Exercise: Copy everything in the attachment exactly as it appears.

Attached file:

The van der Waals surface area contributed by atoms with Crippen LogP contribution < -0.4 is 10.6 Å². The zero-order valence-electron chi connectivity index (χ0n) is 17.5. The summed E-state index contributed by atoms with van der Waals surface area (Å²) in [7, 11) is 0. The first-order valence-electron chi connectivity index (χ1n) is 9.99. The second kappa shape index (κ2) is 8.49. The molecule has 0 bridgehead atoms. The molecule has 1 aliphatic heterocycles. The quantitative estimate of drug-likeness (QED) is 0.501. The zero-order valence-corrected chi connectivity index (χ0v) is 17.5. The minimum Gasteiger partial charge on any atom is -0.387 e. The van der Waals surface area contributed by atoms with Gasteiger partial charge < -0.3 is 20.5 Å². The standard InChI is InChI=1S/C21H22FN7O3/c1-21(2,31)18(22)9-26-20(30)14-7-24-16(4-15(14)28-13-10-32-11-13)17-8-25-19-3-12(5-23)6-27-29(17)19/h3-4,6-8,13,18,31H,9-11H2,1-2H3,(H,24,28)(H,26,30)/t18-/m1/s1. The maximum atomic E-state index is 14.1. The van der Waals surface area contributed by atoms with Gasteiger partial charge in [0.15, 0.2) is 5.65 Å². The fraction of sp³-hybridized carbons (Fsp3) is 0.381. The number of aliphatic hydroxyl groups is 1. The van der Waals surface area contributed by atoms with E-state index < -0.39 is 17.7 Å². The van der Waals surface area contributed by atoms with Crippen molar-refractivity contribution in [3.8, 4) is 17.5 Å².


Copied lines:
The van der Waals surface area contributed by atoms with Crippen LogP contribution < -0.4 is 10.6 Å². The zero-order valence-electron chi connectivity index (χ0n) is 17.5. The summed E-state index contributed by atoms with van der Waals surface area (Å²) in [7, 11) is 0. The first-order valence-electron chi connectivity index (χ1n) is 9.99. The second kappa shape index (κ2) is 8.49. The molecule has 0 bridgehead atoms. The molecule has 1 aliphatic heterocycles. The quantitative estimate of drug-likeness (QED) is 0.501. The zero-order valence-corrected chi connectivity index (χ0v) is 17.5. The minimum Gasteiger partial charge on any atom is -0.387 e. The van der Waals surface area contributed by atoms with Gasteiger partial charge < -0.3 is 20.5 Å². The standard InChI is InChI=1S/C21H22FN7O3/c1-21(2,31)18(22)9-26-20(30)14-7-24-16(4-15(14)28-13-10-32-11-13)17-8-25-19-3-12(5-23)6-27-29(17)19/h3-4,6-8,13,18,31H,9-11H2,1-2H3,(H,24,28)(H,26,30)/t18-/m1/s1. The maximum atomic E-state index is 14.1. The van der Waals surface area contributed by atoms with Gasteiger partial charge in [0.15, 0.2) is 5.65 Å². The fraction of sp³-hybridized carbons (Fsp3) is 0.381. The number of aliphatic hydroxyl groups is 1. The van der Waals surface area contributed by atoms with E-state index < -0.39 is 17.7 Å². The van der Waals surface area contributed by atoms with Crippen molar-refractivity contribution in [3.8, 4) is 17.5 Å².